State Guaranty for Insurance

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army13A's picture
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Joined: 2009-03-21

I heard from my buddy at another firm that you're not supposed to mention the State Guaranty (NOLHGA) with insurance products.  Anybody know the general rules regarding this? I completely understand it might differ from firms due to compliance but why the hell wouldn't you tell a client about it if it's providing them more knowledge and education regarding the safety of their money? 

BerkshireBull's picture
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Joined: 2009-06-10

You can tell them anything you want, I just wouldn't give them anything in writing about the insurance guarantee fund   You technically aren't supposed to be talking about it though, probably because regulators don't want it being used as an alternative to due diligence in choosing a healthy insurer by the consumer.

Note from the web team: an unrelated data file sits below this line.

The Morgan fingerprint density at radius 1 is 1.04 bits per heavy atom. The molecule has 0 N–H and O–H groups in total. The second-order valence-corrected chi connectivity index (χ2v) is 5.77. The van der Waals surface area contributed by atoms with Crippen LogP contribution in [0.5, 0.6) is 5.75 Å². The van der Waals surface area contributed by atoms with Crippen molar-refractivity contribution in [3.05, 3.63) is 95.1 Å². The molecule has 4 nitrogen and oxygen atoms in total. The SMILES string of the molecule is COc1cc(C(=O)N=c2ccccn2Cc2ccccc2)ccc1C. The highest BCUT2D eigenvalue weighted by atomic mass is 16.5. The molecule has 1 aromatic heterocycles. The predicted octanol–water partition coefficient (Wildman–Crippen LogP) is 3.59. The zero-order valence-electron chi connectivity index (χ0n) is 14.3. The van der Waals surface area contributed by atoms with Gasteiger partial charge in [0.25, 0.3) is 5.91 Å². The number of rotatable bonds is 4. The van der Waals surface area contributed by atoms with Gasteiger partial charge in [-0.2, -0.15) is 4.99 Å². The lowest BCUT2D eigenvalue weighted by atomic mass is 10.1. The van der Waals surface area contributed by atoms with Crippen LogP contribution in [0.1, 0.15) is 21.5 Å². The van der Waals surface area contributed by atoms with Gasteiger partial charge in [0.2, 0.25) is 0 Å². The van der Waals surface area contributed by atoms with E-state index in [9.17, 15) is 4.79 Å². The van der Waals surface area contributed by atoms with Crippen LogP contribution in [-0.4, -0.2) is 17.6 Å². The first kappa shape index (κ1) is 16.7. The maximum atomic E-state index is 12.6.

anonymous's picture
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Joined: 2005-09-29

army13A wrote:I heard from my buddy at another firm that you're not supposed to mention the State Guaranty (NOLHGA) with insurance products.  Anybody know the general rules regarding this? I completely understand it might differ from firms due to compliance but why the hell wouldn't you tell a client about it if it's providing them more knowledge and education regarding the safety of their money? 

 
We'll see if I can voice my opinion without too much rambling.
 
First of all, when customers/clients do things on the basis of guarantees backing up the promises, I believe that it hurts the industry.  The FDIC is a great example of this.  Jim wants a 12 month CD.  Bank ABC is a very strong bank and pays 2%.  Bank DEF is a weak bank and pays 5%.  Bank ABC won't be able to sell any CD's.  Because of FDIC, Bank DEF will get all of the business.  If Bank ABC wants to compete, they'll have to pay more.  They are strong because they don't take too much risk.  In order to pay 5%, they will need to take on much more risk.  There is a reason why very strong banks aren't nearly as financially secure as mediocre insurance companies.